As if we haven’t spent enough time talking about viruses over the last couple of years, this winter flu/cough/cold season has gotten off to an early and rocky start. Parents of young children (especially those under two) have likely seen much about the high levels of viral activity in the area.
We’re going to focus on RSV in babies and young children – this virus is currently keeping lots of littles (and their parents!) awake at night and sometimes sending them to the pediatrician’s office or urgent care.
What is RSV anyway?
Respiratory Syncytial (sin-SISH-uhl) Virus (RSV) is a common, respiratory viral infection. For most, it typically causes relatively mild, cold-like symptoms, usually lasting a week or two. However for young children and the elderly, it can be much more severe. It is the leading cause of pneumonia and bronchiolitis (inflammation of the small airways in the lungs) in children under one-years-old.
How to protect babies from RSV:
- Wash your hands frequently and require anyone who comes into contact with baby to also wash their hands
- Encourage family members (especially siblings!) to avoid kissing or touching baby’s face and hands
- Remind everyone to keep their hands off their face/mouth
- Cover coughs and sneeze (and promptly wash hands again)
- Encourage visitors to your home to wear a mask and wear your mask in public settings
- Clean and disinfect high touch surfaces- door knobs, light switches, railings and toys that end up in baby’s mouth
- Avoid close contact with sick people: this includes staying out of pediatrician’s office/urgent care unless absolutely necessary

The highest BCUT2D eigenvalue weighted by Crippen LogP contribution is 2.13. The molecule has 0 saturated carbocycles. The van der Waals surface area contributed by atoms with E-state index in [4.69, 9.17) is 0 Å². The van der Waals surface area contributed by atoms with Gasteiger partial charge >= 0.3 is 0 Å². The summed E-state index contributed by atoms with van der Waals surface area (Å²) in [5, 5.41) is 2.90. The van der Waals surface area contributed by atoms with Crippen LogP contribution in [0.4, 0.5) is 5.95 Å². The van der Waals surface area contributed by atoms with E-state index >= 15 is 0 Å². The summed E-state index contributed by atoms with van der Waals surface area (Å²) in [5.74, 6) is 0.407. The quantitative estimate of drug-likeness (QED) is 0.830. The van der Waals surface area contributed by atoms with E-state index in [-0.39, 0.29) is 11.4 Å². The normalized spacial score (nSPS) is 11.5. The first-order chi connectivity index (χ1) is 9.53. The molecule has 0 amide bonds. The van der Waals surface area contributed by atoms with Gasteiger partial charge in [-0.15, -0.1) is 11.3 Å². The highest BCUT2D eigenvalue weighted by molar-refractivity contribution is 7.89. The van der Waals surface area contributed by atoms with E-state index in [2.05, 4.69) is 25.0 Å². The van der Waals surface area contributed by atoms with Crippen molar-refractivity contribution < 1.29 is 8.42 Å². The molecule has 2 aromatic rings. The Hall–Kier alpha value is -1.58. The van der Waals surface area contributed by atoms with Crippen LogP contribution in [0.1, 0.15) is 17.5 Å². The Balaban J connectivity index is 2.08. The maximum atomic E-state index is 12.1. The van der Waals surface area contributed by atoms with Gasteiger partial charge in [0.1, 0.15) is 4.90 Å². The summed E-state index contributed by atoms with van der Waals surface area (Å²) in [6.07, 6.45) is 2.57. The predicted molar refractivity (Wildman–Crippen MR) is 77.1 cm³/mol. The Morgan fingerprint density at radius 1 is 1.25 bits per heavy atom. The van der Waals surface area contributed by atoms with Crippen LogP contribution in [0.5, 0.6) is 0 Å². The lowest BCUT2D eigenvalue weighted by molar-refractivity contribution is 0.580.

Common symptoms (older infants and toddlers):
- Excess mucus or runny nose
- Decreased appetite
In very young infants (under 6 months) you may only see:
- Irritability or general fussiness
- Decrease in activity
- Poor feeding
How to treat RSV in babies at home:
- Prevent dehydration – fluids and frequent smaller feedings, suction nose just before feeding.
- Saline nose drops with gentle suctioning.
- Keep a cool mist humidifier running as much as possible.
- Manage fever and discomfort with skin to skin, cool compresses and OTC meds – acetaminophen before 6 months of age, ibuprofen is ok after 6 months.
Avoid the following for infants:
- Over-the-counter cough/cold medicine (unless recommended by your doctor)
- Aspirin or other pain relief medications
- Vapor rubs/oils like Vicks, eucalyptus, etc either applied to skin or defused
When to seek medical care:
- Trouble breathing – fast breathing, blue tinged skin or lips, pulling hard to breathe (see the AAP’s video on Signs of RSV in Babies)
- Fever over 100.4 for a newborn (under 4 months of age)
- Dehydration – fewer than 1 wet diaper every 8 hours
- Lethargy – significant decrease in activity or alertness. Trust your instincts here – you know your baby best.
Your pediatric care provider is able to treat the vast majority of infants and young children with RSV. In the event that your usual pediatrician is not available (after hours, booked, etc) or has recommended more immediate care, a pediatric specific urgent care is your next best option. Unless recommended by a pediatric provider, avoid the ER if possible. Our local pediatric emergency departments are flooded with patients, so if you absolutely have to go to the hospital, pack plenty of patience.
If this was helpful, be sure to check out our tips for keeping baby healthy or traveling while pregnant or with a baby during the holiday season!